61

I want to do the following: Read a file line by line and use the line as a parameter.

FILE="cat test"
echo "$FILE" | \
while read CMD; do
echo $CMD
done

But when I do echo $CMD, it just prints cat test.

139

The best way to do this is to redirect the file into the loop:

# Basic idea. Keep reading for improvements.
FILE=test

while read CMD; do
    echo "$CMD"
done < "$FILE"

A redirection with < "$FILE" has a few advantages over cat "$FILE" | while .... It avoids a useless use of cat, saving an unnecessary child process. It also avoids a common pitfall where the loop runs in a subshell. In Bash, commands in a | pipeline run in subshells, which means variable assignments are lost after the loop ends. Redirection with < doesn't have that problem, so you could use $CMD after the loop or modify other variables inside the loop. It also, again, avoids unnecessary child processes.

There are some additional improvements that could be made:

  • Add IFS= so that read won't trim leading and trailing whitespace from each line.
  • Add -r to read to prevent backslashes from being interpreted as escape sequences.
  • Lower-case CMD and FILE. The Bash convention is that only environmental and internal shell variables are uppercase.
  • Use printf in place of echo which is safer if $cmd is a string like -n, which echo would interpret as a flag.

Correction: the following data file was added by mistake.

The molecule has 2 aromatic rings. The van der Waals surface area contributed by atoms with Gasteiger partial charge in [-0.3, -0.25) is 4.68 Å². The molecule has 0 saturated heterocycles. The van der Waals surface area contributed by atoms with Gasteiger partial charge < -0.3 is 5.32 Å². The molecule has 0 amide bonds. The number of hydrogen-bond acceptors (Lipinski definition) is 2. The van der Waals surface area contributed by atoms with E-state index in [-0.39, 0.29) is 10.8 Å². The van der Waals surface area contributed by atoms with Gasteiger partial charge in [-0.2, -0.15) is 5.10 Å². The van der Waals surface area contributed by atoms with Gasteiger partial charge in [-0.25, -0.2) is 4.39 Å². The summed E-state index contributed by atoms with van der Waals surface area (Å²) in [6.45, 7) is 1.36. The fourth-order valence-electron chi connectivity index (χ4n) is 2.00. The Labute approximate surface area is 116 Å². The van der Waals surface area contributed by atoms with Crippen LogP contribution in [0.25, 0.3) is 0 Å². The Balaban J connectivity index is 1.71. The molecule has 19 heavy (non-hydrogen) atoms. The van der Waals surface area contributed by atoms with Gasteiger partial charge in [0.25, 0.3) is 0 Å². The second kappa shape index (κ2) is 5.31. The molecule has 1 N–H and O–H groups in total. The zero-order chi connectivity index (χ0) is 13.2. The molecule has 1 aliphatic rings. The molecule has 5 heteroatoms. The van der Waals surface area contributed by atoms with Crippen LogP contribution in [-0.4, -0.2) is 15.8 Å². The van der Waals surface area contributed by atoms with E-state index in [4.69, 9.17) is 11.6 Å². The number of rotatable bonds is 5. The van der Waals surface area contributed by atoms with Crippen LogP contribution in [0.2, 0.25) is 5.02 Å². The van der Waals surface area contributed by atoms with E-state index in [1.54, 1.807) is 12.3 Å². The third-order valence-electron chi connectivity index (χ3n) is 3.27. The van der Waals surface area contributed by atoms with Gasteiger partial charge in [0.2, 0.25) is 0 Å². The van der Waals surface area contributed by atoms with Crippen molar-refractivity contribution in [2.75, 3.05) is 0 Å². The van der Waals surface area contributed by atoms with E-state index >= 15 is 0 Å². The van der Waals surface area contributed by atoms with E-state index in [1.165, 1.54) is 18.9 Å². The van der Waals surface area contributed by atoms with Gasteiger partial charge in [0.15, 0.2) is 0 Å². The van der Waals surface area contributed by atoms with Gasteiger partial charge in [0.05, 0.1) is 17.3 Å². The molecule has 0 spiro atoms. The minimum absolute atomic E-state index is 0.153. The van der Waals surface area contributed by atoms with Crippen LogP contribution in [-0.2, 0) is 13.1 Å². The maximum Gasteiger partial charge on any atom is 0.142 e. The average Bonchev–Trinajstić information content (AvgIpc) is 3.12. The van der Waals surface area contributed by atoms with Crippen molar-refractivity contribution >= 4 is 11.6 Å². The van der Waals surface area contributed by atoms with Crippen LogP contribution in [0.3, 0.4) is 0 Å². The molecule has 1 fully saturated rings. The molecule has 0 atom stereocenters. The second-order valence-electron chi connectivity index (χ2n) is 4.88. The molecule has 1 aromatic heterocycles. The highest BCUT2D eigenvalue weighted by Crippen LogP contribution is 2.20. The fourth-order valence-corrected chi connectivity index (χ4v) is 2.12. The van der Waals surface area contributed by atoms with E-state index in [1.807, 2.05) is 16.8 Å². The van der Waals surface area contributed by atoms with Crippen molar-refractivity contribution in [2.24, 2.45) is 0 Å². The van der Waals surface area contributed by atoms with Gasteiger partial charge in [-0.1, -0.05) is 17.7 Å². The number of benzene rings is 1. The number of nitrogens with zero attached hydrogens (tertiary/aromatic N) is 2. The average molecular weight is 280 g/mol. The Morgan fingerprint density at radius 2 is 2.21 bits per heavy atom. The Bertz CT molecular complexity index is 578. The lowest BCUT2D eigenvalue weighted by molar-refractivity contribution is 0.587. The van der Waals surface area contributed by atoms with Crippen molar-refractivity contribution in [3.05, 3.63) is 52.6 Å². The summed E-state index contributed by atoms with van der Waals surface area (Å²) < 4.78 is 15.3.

file=test

while IFS= read -r cmd; do
    printf '%s\n' "$cmd"
done < "$file"
0
94

What you have is piping the text "cat test" into the loop.

You just want:

cat test | \
while read CMD; do
    echo $CMD
done
0
16

xargs is the most flexible solution for splitting output into command arguments.

It is also very human readable and easy to use due to its simple parameterisation.

Format is xargs -n $NUMLINES mycommand.

For example, to echo each individual line in a file /tmp/tmp.txt you'd do:

cat /tmp/tmp.txt | xargs -n 1 echo

Or to diff each successive pair of files listed as lines in a file of the above name you'd do:

cat /tmp/tmp.txt | xargs -n 2 diff

The -n 2 instructs xargs to consume and pass as separate arguments two lines of what you've piped into it at a time.

You can tailor xargs to split on delimiters besides carriage return/newline.

Use man xargs and google to find out more about the power of this versatile utility.

1
  • 1
    Should use -a of xargs instead of cat
    – Kashyap
    Jan 8 '19 at 21:50
4

Do you mean to do:

cat test | \
while read CMD; do
echo $CMD
done
4

If you want to use each of the lines of the file as command-line params for your application you can use the xargs command.

xargs -a <params_file> <command>

A params file with:

a
b
c
d

and the file tr.py:

import sys
print sys.argv

The execution of

xargs -a params ./tr.py

gives the result:

['./tr.py', 'a', 'b', 'c', 'd']
1
while read CMD; do
    echo $CMD
done  << EOF
data line 1
data line 2
..
EOF
0
-1

The correct version of your script is as follows;

FILE="cat test"
$FILE | \
while read CMD; do
echo $CMD
done

However this kind of indirection --putting your command in a variable named FILE-- is unnecessary. Use one of the solutions already provided. I just wanted to point out your mistake.

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